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Gary Sinise: So Many Veterans Feel Forgotten. Here’s How You Can Honor Them

5 minute read

In 1954, President Dwight D. Eisenhower and Secretary of State John Foster Dulles signed Presidential Proclamation 3071, calling on citizens to observe Thursday, Nov. 11, 1954 as Veterans Day. What had been Armistice Day since 1918 and the end of hostilities in WWI, officially became America’s Veterans Day—a special day to honor “all those who fought so valiantly, on the seas, in the air, and on foreign shores, to preserve our heritage of freedom.”

After playing Lieutenant Dan Taylor in the 1994 film Forrest Gump with Tom Hanks, I found that I shared an important connection to these brave men and women. The character was a proud soldier whose ancestors had died in every war in United States history, and he was defined by his dedication to his country. As someone with Vietnam veterans in my family, I remember all too well what it was like for them to serve in combat and then come home to a nation that had turned its back on them because of the unpopular war they had served in. Many felt forgotten and disappeared into the shadows. This experience was reflected in the film, and the role became a catalyst for my work as an advocate for the veteran community.

In 2003 I began volunteering for the USO, traveling to Iraq, Kuwait, Germany, Italy and back to Iraq a second time that year. It was a way that I could support my country by supporting those who were willing to fight back after the terrible attacks of Sept. 11, 2001. Reaching out to various military and veterans nonprofits to offer support, raising funds and awareness became a way for me to make a difference and reach more of our nation’s veterans. Just wanting them to know they were not forgotten became a full-time mission. A mission that has continued to this day.

This post 9/11 period has been the longest armed conflict in our nation’s history, 20 years of sacrifice in Afghanistan alone. Yet the bravery of our active-duty service men and women can easily be forgotten as they, our veterans, and the families who stand alongside them aren’t regularly in the spotlight. We are also facing very serious mental health challenges within the veteran community. They willingly go into dark and dangerous places around the world and upon returning home often struggle with the psychological effects of what they’ve seen long after they’ve returned to civilian life. And it’s not only the veteran who is affected, but also that of their families.

With that in mind, it’s important to remember that there are many ways we can honor the men and women who have served our nation in uniform. Government can only do so much. And while it is critically important, we should not depend on the government to solve all the problems and challenges facing some of the nearly 20 million veterans in the U.S. I am often asked how people can help and I always encourage them to start as I did, looking within my own family and my own community. I’ve learned over the many years that just showing up with an appreciative handshake or pat on the back can make a big difference.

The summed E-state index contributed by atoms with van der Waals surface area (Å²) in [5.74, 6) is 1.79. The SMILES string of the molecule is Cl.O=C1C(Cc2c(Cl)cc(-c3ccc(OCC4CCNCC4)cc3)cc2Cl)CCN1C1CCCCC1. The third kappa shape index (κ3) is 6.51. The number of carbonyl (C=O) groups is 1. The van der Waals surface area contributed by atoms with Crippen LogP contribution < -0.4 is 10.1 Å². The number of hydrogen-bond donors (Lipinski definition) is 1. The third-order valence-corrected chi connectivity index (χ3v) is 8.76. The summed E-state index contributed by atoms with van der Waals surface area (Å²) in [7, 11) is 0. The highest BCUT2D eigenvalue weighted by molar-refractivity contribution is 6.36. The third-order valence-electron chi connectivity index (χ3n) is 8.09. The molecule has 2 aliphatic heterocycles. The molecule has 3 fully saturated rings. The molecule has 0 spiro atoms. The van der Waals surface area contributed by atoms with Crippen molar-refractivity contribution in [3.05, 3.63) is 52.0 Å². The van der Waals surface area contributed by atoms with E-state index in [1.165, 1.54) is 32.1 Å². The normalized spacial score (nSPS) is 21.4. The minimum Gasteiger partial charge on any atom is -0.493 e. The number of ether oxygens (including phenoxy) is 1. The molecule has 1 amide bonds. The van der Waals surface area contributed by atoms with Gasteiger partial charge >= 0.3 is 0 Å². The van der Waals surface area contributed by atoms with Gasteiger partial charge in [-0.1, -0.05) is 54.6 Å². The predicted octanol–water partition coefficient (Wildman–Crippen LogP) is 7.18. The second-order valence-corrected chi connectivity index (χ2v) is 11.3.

Visit a veteran living in the local VA, as so many are lonely and can be forgotten, or perhaps there is a family in your community that is taking care of a disabled veteran who might need some help. I’ve made it a special tradition when seeing service members or veterans dining in a restaurant (they often wear hats with their branch of service written on it) to anonymously pick up their check and leave a message of thanks to them. Just taking the time to let our veterans know that what they have sacrificed in service to our country matters to you will make a positive impact.

There is only a very small percentage of our population who defend us all. As private citizens, I believe we have an important role to play in supporting our veterans, as we are the beneficiaries of the freedom they fought to protect. If we don’t support them, why should we expect anyone to continue to volunteer to serve? It’s imperative that we care for them before, during and after the battle.

As a public figure, over the many years I have tried to find ways to shine a light on their needs. I’ve visited hospitals and military bases, performed with my Lt. Dan Band in war zones, at military bases and hospitals across the country. I have met the most extraordinary and selfless people who have served or are currently serving, and it is because of them that I created the Gary Sinise Foundation to expand my efforts to help. It has become a life mission for me, and I feel blessed that we have earned the trust of thousands of fellow citizens who support us and our many programs.

Very simply, if every citizen in every neighborhood in every town and city in every state would make it a priority to celebrate veterans each day by seeking out those who may be in need of assistance because of their service and stepping up to support them, the difficult issues and challenges facing our veterans would be greatly reduced.

To all our veterans this Veterans Day holiday, thank you.

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